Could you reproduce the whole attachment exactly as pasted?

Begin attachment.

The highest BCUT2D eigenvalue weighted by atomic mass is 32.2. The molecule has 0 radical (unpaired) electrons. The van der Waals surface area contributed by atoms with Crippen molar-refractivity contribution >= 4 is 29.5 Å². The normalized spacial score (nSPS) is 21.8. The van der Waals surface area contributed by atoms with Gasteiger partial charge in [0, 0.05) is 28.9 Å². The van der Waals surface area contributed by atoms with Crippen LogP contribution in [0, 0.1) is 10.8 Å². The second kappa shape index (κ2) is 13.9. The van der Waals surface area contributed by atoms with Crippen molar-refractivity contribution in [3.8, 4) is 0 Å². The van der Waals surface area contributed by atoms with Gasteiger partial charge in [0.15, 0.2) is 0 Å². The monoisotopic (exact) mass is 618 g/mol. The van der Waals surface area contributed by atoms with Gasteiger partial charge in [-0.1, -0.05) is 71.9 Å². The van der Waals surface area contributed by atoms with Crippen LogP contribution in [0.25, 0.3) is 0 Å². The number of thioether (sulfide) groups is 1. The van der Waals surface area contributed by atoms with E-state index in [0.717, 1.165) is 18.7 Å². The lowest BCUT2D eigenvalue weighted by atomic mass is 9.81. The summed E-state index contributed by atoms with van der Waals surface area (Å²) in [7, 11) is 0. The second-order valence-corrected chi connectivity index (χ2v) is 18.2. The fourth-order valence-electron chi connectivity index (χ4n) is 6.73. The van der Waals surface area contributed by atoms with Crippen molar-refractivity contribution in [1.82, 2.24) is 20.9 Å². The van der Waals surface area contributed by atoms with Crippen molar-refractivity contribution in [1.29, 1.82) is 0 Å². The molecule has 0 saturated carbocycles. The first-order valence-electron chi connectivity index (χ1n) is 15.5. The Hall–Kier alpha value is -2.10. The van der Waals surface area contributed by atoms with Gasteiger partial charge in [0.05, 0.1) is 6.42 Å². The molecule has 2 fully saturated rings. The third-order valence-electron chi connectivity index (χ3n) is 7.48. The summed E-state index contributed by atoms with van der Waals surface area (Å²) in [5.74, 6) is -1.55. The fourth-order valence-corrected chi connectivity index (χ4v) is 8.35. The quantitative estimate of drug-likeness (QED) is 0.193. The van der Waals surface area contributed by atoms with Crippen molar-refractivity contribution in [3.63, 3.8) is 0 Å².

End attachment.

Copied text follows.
The highest BCUT2D eigenvalue weighted by atomic mass is 32.2. The molecule has 0 radical (unpaired) electrons. The van der Waals surface area contributed by atoms with Crippen molar-refractivity contribution >= 4 is 29.5 Å². The normalized spacial score (nSPS) is 21.8. The van der Waals surface area contributed by atoms with Gasteiger partial charge in [0, 0.05) is 28.9 Å². The van der Waals surface area contributed by atoms with Crippen LogP contribution in [0, 0.1) is 10.8 Å². The second kappa shape index (κ2) is 13.9. The van der Waals surface area contributed by atoms with Crippen molar-refractivity contribution in [3.8, 4) is 0 Å². The van der Waals surface area contributed by atoms with Gasteiger partial charge in [0.15, 0.2) is 0 Å². The monoisotopic (exact) mass is 618 g/mol. The van der Waals surface area contributed by atoms with Gasteiger partial charge in [-0.1, -0.05) is 71.9 Å². The van der Waals surface area contributed by atoms with Crippen LogP contribution in [0.25, 0.3) is 0 Å². The number of thioether (sulfide) groups is 1. The van der Waals surface area contributed by atoms with E-state index in [0.717, 1.165) is 18.7 Å². The lowest BCUT2D eigenvalue weighted by atomic mass is 9.81. The summed E-state index contributed by atoms with van der Waals surface area (Å²) in [7, 11) is 0. The second-order valence-corrected chi connectivity index (χ2v) is 18.2. The fourth-order valence-electron chi connectivity index (χ4n) is 6.73. The van der Waals surface area contributed by atoms with Crippen molar-refractivity contribution in [1.82, 2.24) is 20.9 Å². The van der Waals surface area contributed by atoms with Crippen molar-refractivity contribution in [1.29, 1.82) is 0 Å². The molecule has 0 saturated carbocycles. The first-order valence-electron chi connectivity index (χ1n) is 15.5. The Hall–Kier alpha value is -2.10. The van der Waals surface area contributed by atoms with Gasteiger partial charge in [0.05, 0.1) is 6.42 Å². The molecule has 2 fully saturated rings. The third-order valence-electron chi connectivity index (χ3n) is 7.48. The summed E-state index contributed by atoms with van der Waals surface area (Å²) in [5.74, 6) is -1.55. The fourth-order valence-corrected chi connectivity index (χ4v) is 8.35. The quantitative estimate of drug-likeness (QED) is 0.193. The van der Waals surface area contributed by atoms with Crippen molar-refractivity contribution in [3.63, 3.8) is 0 Å².